pussreboots | Sep 21, 2014 |
I really enjoyed the premise of this book and loved the butchered language. This made it so much more interesting, although I could not fully understand some of the words as they were so randomly misused.. However, I felt that it couldn't keep my attention constantly. Of course, this is partially due to the fact that I spent much of my time reading this in 1. Loud environments and 2. Surrounded by so many other books I also want to read. ( )
  marielreads | Jun 20, 2014 |
a bit peculiar but interesting ( )
  cherylwhatley | Jan 20, 2014 |
Showing 1-5 of 182 (next | show all)
In Everything is Illuminated, Jonathan Safran Foer creates an unflinching plot that hits readers, like myself, who are unaccustomed to such profound writing.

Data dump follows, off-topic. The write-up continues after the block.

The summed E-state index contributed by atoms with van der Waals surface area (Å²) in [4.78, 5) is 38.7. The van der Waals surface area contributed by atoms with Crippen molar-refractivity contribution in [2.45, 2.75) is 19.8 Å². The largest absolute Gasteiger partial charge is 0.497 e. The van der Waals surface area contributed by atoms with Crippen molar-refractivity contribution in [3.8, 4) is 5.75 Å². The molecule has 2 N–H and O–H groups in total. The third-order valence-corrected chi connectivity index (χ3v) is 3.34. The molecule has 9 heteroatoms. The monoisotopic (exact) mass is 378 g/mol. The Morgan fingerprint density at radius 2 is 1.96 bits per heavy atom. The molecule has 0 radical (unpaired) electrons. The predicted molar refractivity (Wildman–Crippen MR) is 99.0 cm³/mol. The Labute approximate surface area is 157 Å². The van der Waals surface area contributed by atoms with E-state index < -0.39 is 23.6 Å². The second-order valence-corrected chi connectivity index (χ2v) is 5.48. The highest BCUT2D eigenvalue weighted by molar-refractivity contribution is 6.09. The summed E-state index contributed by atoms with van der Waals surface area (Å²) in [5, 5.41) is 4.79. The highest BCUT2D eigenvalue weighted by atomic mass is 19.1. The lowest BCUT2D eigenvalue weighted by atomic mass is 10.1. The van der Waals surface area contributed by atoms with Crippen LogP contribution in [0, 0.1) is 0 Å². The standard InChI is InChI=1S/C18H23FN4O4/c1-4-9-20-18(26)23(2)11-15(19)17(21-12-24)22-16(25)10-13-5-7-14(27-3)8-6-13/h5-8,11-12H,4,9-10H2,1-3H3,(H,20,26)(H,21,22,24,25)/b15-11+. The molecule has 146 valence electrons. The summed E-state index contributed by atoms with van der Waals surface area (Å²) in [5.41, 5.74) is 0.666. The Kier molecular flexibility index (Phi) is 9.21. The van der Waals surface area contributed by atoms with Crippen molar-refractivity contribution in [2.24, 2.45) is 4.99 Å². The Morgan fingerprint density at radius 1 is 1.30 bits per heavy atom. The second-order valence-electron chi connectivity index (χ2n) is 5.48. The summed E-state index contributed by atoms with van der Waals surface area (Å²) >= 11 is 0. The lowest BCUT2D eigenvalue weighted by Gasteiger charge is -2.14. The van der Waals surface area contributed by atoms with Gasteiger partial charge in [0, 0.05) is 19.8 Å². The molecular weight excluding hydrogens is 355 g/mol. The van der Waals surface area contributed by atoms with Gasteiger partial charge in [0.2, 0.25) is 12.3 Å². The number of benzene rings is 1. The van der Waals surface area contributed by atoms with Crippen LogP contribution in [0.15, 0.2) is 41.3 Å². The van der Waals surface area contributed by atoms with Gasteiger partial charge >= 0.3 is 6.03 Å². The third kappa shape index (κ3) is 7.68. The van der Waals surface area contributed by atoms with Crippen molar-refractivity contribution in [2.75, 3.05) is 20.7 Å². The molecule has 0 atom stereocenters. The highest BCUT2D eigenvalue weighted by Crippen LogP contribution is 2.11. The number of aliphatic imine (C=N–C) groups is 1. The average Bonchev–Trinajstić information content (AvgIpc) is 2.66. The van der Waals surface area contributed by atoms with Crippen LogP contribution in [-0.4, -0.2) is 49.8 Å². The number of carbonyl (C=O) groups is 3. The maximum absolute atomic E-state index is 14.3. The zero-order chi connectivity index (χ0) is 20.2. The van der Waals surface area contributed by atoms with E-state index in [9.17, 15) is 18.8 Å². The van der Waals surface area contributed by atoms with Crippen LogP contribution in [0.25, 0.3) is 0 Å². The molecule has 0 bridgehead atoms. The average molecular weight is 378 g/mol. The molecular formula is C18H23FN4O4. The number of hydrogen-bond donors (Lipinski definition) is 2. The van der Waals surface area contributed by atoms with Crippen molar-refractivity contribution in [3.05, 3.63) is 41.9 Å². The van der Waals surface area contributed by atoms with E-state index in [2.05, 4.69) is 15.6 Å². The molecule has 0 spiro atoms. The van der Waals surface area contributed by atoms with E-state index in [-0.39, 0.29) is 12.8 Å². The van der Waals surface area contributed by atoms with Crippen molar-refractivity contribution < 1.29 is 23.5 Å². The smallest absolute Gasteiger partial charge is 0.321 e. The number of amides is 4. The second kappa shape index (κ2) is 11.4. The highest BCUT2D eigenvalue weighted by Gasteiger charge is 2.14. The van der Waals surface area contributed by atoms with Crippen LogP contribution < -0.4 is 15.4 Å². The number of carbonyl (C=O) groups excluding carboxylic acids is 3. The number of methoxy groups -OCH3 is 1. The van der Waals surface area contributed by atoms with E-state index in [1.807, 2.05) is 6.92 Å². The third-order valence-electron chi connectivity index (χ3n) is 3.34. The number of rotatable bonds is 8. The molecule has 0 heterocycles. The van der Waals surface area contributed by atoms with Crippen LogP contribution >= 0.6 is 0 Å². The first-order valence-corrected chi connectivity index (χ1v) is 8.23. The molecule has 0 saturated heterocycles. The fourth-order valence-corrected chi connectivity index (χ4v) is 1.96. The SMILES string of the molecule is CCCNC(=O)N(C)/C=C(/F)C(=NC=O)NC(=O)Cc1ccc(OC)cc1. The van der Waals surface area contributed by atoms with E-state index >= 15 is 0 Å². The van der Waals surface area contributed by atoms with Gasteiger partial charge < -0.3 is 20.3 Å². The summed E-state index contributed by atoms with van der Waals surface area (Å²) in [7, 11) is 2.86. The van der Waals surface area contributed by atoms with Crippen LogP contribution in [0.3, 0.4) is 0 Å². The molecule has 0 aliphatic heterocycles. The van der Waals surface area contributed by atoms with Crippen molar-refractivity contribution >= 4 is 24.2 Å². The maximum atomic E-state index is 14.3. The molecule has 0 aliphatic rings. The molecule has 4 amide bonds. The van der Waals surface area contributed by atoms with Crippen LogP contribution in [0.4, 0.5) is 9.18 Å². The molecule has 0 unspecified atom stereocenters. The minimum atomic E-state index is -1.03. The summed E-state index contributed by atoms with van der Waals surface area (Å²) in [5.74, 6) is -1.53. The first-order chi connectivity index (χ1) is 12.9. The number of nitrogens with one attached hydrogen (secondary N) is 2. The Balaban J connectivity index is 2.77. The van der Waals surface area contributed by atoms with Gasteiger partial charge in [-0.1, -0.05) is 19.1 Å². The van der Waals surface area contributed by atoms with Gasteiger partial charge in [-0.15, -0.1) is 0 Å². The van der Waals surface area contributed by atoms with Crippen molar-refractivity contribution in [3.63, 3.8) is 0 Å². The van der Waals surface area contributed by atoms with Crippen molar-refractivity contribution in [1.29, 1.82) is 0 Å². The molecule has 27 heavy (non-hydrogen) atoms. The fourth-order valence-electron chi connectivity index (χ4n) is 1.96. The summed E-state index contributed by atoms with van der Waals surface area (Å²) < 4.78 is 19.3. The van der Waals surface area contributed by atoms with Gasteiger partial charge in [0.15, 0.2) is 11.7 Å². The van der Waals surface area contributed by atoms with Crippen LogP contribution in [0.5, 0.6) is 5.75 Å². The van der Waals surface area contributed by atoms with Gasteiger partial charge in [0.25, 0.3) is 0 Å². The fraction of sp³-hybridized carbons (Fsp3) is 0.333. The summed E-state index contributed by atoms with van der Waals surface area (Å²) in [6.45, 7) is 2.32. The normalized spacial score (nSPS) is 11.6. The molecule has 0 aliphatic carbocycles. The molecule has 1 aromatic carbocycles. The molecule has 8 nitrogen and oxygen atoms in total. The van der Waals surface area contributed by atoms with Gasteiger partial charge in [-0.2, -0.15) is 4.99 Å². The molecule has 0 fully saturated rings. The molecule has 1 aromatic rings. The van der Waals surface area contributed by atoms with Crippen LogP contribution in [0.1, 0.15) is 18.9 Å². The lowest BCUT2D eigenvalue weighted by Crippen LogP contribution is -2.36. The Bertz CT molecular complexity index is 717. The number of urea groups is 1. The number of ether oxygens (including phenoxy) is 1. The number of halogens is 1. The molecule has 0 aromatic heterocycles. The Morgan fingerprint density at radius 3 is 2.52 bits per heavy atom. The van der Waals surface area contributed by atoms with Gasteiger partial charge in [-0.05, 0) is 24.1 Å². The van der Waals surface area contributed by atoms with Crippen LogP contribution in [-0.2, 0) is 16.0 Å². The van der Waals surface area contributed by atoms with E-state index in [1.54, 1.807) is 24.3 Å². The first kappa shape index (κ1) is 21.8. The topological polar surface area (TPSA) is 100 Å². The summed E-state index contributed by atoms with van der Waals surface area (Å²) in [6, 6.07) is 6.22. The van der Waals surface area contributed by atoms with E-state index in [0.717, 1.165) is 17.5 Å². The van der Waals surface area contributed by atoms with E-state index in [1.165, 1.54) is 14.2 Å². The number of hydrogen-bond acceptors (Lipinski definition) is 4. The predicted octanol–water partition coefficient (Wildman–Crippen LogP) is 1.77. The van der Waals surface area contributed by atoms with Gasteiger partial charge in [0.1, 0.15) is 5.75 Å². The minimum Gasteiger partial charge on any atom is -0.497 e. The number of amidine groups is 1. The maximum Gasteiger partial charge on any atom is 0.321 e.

» Add other authors (15 possible)

Author nameRoleType of authorWork?Status
Jonathan Safran Foerprimary authorall editionsconfirmed
Abelsen, PeterTranslatorsecondary authorsome editionsconfirmed
Shina, ScottNarratorsecondary authorsome editionsconfirmed
Woodman, JeffNarratorsecondary authorsome editionsconfirmed
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Epigraph
Dedication
Simply and impossibly: For My Family
First words
My legal name is Alexander Perchov.
Quotations
One day you will do things for me that you hate. That is what it means to be family.
The only thing worse than being sad is for others to know that you are sad.
What is wrong with you?
Nothing, I just don't eat meat!
Grandfather informs me that is not possible.
With writing, we have second chances.
Last words
(Click to show. Warning: May contain spoilers.)
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Information from the Dutch Common Knowledge. Edit to localize it to the English one.
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Amazon.com Amazon.com Review (ISBN 0060529709, Paperback)